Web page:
Have you ever hired someone who didn’t turn out to be what you expected?
Did that seemingly well-spoken, educated and experienced interviewee turn into just another “warm body” consuming valuable office air, or worse, turning off your best customers? We call it a “cultural malignancy” when a senior level hire fails to fit with their team – affecting team members’ performance or causing key team members to leave. Ouch.
Well, it turns out you’re not the only one who’s been caught in a situation like that. At some point, most entrepreneurs have made bad hiring decisions. Hiring can be difficult and often the people who appear the best on paper and in an interview have the most to hide.
So, while you’re not alone, you’ll still feel the pain of making a bad hire. The U.S. Department of Labor estimates that, in addition to their salary, the average cost of a bad hire is 30% of their first year earning potential – and that’s if the mistake is recognized and corrected within the first 6 months. The longer it takes you to recognize and correct your mistake, the more your costs climb and the greater the impact on your entire business. Bad hires can also affect your workplace environment, reputation in the marketplace and really put a dent into your overall business. Yikes.
There is some good news, however. Bad hires can be avoided! Here’s how:
Step 1. Be clear about whom you’re looking for.
- What are the outcomes I need from them in the first year? Second year?
- Do I need a leader – or someone who is good at following instructions?
- Will this person be interacting with customers?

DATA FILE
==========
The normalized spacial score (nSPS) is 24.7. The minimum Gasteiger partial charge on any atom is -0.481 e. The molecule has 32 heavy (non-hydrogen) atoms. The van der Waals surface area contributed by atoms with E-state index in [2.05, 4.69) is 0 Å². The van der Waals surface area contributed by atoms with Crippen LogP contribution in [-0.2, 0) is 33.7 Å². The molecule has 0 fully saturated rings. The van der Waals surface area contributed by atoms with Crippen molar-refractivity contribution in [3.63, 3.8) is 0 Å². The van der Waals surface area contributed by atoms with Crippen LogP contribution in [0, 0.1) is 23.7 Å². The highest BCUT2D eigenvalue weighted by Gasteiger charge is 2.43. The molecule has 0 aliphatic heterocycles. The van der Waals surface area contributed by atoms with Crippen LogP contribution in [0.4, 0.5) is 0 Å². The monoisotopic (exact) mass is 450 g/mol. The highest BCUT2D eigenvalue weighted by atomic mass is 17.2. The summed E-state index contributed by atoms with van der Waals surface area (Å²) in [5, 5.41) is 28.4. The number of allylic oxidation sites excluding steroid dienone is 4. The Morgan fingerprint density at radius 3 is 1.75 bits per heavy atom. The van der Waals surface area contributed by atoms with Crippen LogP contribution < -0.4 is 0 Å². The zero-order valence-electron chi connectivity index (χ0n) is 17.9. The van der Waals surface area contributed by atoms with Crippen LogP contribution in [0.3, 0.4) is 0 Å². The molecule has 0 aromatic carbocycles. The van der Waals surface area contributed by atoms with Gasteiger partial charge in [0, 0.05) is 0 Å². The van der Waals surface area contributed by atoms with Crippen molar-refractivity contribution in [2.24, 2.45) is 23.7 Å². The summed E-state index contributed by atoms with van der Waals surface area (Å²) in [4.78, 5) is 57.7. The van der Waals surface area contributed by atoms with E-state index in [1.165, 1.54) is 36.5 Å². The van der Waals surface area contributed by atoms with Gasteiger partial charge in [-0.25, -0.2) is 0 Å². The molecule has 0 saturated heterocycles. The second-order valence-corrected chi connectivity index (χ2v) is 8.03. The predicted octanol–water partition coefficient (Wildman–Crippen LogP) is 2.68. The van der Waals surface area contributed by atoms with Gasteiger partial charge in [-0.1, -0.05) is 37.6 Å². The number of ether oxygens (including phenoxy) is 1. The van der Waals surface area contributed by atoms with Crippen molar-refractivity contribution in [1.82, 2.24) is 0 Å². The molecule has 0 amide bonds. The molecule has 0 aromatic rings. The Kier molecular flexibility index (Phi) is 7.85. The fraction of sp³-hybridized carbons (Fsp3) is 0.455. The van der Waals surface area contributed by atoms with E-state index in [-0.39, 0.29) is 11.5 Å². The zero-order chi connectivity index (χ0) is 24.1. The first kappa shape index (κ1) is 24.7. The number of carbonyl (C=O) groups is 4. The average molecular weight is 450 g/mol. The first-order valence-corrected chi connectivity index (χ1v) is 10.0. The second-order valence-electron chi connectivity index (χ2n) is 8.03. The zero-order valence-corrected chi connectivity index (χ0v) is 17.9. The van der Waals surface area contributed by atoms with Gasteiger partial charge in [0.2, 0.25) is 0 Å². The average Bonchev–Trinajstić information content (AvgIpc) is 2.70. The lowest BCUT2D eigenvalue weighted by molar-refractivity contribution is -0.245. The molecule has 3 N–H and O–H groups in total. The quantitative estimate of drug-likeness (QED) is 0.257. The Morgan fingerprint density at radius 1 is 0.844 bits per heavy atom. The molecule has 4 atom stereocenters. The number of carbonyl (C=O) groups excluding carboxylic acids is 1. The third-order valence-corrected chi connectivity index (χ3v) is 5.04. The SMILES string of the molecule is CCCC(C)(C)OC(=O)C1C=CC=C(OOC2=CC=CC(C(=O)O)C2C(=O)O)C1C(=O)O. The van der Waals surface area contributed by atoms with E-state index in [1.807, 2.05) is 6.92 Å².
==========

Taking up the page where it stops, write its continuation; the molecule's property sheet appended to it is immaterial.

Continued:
- Will they mostly work in a team or autonomously?
- Do I need someone innovative and creative or someone who is organized?
Step 2. Establish deal breakers for skills and experience.
What are must haves? If you find a person who is a good fit for a job, most skills can be learned. You won’t know if a person with 10 years’ experience is any better than one with 5 until they start doing the job, so be careful to judge candidates based on these criteria.
Step 3. Customize your interviews for each candidate.
Focus first and foremost on the behaviors/experiences that you are not sure about with that specific candidate. If every interview is the same, you’re not maximizing your time and may be missing something important.
Ask them to walk you through specific examples of their past behavior, instead of asking simple questions like “What’s your greatest strength/weakness.” Dig deep! Get them to paint you a picture of what they’re like at work.
Step 4. Use hiring tools and have others in your company interview the candidates too.
In hiring, there’s a term for quick judgment, called the “halo effect.” It refers to the impression someone leaves when they first meet that person, if that person has something in common with them, they’re attractive, they can pronounce their name, they like them, etc. The problem with this snap judgment is that it can accidentally anchor an interviewer’s opinion about an interviewee – often inaccurately.